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The Situation

Captain Cutlass, Murray’s chief Mohawk scout exchanges fire with Lechat’s milice.

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Captain Cutlass And His Braves

Lechat loses a man and decides to fall back.

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A Poor Exchange Rate

Laroux gets his boys across the Brimstone and finally de Givenchy has his men on the banks.

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Preparing To Cross

Lechat gets back behind the Widow Bumgardener’s fence, which provides at least the illusion of protection, without further loss. The whoops of the Mohawk ring in French ears.

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Tirez!

The first of the Regulars cross the Brimstone.

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En Avant!

Murray leads his men over the boundary Fence. His line now covers the route the French must take to safety.

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Highland Line

Faced with running a gauntlet of fire, and with little prospect of being able to form a decent firing line himself without his men being severely mauled in the process, de Givenchy orders his men to retire. An almost bloodless battle with very little powder expended. But as Maurice de Saxe was fond of telling the young de Givenchy, ‘La discrétion est parfois la meilleure partie de la valeur.’

De Givenchy will find a better time and place.

3 thoughts on “Two Sodom Nights, Part I: Damp Squibs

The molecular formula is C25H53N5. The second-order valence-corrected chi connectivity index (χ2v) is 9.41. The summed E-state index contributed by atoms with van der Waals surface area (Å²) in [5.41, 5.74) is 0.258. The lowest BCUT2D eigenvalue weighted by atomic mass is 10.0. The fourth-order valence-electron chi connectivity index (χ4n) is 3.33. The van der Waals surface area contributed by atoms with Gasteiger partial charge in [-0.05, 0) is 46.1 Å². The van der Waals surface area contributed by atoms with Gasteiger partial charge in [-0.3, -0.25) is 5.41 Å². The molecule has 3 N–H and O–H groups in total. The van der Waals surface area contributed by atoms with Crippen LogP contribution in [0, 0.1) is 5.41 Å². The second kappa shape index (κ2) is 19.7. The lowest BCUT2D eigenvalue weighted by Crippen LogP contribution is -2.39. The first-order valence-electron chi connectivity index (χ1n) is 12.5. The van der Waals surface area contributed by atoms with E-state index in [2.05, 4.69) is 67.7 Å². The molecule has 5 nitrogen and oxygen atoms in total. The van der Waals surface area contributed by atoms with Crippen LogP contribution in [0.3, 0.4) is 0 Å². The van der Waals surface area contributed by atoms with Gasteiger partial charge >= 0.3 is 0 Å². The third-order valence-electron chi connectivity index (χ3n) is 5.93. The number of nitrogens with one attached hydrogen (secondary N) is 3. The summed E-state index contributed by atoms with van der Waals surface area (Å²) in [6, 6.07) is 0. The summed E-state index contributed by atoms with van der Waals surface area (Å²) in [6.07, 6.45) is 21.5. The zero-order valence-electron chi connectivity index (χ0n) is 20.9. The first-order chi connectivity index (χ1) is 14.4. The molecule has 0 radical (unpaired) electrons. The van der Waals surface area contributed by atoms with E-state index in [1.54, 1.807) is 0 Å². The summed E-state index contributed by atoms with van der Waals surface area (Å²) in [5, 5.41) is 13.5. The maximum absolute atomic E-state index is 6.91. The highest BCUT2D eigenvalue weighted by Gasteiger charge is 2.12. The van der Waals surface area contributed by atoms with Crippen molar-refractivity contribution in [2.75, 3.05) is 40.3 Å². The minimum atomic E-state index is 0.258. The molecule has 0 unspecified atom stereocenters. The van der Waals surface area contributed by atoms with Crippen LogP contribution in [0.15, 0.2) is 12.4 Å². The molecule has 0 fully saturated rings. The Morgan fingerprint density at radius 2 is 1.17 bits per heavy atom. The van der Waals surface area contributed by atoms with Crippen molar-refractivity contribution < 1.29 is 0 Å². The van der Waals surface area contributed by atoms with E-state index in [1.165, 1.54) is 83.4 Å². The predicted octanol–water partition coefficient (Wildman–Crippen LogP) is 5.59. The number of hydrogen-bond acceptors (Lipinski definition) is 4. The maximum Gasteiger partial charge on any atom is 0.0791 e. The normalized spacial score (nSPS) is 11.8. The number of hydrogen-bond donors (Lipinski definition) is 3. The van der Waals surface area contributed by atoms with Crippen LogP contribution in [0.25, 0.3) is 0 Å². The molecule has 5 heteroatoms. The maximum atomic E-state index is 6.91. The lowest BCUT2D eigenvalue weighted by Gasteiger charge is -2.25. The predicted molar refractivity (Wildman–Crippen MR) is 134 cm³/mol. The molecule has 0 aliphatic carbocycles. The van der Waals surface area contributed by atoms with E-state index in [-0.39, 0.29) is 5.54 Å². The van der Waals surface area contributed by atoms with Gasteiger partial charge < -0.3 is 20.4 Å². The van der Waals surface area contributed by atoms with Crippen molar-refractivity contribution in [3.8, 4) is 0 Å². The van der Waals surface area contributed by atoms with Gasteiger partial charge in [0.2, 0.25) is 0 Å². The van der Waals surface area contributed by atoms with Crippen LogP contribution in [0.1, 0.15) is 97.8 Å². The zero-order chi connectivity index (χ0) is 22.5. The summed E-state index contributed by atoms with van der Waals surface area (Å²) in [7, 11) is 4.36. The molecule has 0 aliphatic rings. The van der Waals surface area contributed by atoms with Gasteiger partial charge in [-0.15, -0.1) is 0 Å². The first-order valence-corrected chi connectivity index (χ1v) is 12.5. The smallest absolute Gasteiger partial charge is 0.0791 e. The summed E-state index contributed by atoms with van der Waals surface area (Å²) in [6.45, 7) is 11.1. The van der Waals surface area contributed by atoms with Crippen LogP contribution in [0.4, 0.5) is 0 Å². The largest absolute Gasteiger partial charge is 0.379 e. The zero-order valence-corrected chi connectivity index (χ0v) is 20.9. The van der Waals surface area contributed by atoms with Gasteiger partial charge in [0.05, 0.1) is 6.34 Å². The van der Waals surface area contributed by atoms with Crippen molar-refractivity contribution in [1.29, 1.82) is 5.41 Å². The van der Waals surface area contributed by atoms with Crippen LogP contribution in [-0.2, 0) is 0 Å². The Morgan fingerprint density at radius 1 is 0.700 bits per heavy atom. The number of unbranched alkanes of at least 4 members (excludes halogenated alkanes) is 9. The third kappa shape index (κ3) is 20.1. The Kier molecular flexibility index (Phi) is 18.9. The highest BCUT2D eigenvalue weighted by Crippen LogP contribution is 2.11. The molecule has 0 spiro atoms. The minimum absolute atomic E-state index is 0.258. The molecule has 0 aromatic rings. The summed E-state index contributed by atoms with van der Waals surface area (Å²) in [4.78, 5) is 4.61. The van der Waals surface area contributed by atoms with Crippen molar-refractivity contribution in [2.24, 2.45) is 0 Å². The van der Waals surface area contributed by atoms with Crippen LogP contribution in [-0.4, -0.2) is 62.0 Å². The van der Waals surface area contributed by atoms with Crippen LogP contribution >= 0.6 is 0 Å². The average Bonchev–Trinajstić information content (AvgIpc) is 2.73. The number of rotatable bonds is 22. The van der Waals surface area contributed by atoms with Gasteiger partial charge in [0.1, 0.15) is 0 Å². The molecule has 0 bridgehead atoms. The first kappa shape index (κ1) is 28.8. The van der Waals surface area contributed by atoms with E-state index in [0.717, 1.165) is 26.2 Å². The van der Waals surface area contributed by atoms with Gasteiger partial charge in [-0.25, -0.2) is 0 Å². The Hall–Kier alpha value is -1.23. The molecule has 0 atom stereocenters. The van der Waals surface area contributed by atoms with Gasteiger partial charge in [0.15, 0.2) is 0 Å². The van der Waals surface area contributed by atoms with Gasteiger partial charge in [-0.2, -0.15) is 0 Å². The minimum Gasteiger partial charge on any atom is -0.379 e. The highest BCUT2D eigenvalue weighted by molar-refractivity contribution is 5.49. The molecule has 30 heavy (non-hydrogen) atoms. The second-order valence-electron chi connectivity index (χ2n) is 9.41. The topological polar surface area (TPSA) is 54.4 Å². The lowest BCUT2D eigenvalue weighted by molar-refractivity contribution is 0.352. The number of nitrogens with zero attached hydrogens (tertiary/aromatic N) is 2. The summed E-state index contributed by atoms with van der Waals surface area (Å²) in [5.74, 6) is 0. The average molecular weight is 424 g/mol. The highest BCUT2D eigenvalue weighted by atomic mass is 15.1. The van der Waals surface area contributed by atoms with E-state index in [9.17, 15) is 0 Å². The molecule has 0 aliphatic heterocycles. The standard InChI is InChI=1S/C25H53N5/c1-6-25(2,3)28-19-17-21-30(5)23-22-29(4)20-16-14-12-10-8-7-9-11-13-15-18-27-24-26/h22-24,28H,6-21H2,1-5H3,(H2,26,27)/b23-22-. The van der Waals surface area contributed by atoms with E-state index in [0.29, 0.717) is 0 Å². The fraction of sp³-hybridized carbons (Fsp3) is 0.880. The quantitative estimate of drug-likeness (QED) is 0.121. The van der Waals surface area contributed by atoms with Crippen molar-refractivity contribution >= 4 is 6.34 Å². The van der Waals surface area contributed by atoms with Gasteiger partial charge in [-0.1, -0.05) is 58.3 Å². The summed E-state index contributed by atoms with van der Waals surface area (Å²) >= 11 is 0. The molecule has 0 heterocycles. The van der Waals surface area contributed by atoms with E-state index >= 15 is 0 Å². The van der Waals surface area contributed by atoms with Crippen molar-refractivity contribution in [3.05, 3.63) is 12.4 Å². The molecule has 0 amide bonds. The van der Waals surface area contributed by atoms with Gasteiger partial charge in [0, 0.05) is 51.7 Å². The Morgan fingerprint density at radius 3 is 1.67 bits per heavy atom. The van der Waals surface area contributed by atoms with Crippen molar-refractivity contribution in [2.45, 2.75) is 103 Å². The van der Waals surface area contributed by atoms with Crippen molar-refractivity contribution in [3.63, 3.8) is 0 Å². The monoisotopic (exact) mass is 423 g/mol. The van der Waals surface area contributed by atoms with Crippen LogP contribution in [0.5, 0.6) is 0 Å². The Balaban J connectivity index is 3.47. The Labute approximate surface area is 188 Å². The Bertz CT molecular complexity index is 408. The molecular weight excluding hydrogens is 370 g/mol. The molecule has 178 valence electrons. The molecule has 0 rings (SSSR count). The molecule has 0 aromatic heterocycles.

1. Interesting wee game. How does the French withdrawal affect the campaign? I guess it’s a tactical option that many players wouldn’t think to use…

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  2. Hi James,

    it made their next game harder, is the gist of it. The campaign is quite ‘freeform’ in that I tend to think about the next game depending on what happened in the previous. There’s no flowchart progression or anything of that sort. I just try to set the tables to look like plausible enough geographies and then often roll randomly to see which side has which edge (generally basing the games on one of the rulebook or D&D scenarios) and let the chips fall where they may. In this particular instance, the French had a decent amount of time to get across the rivers, with 2 free moves and the Highlanders having to get through a lot of wood. But the French rolled poorly for movement, the Highlanders well (and got two bonus activations in their first turns too . . . ), so de Givenchy’s position was really untenable. Had he pressed on to try and win, he’d almost certainly have been very badly mauled. So in this instance, their next game was attacking in the Defence in Depth scenario, which is a pretty tough one for the attackers in my experience.

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  3. As Punch would say “that’s the way to do it!” Fog of war and all that jazz. Certainly makes it a more interesting game rather than just a punch up. I’m with child to see how the next battle shapes up 😀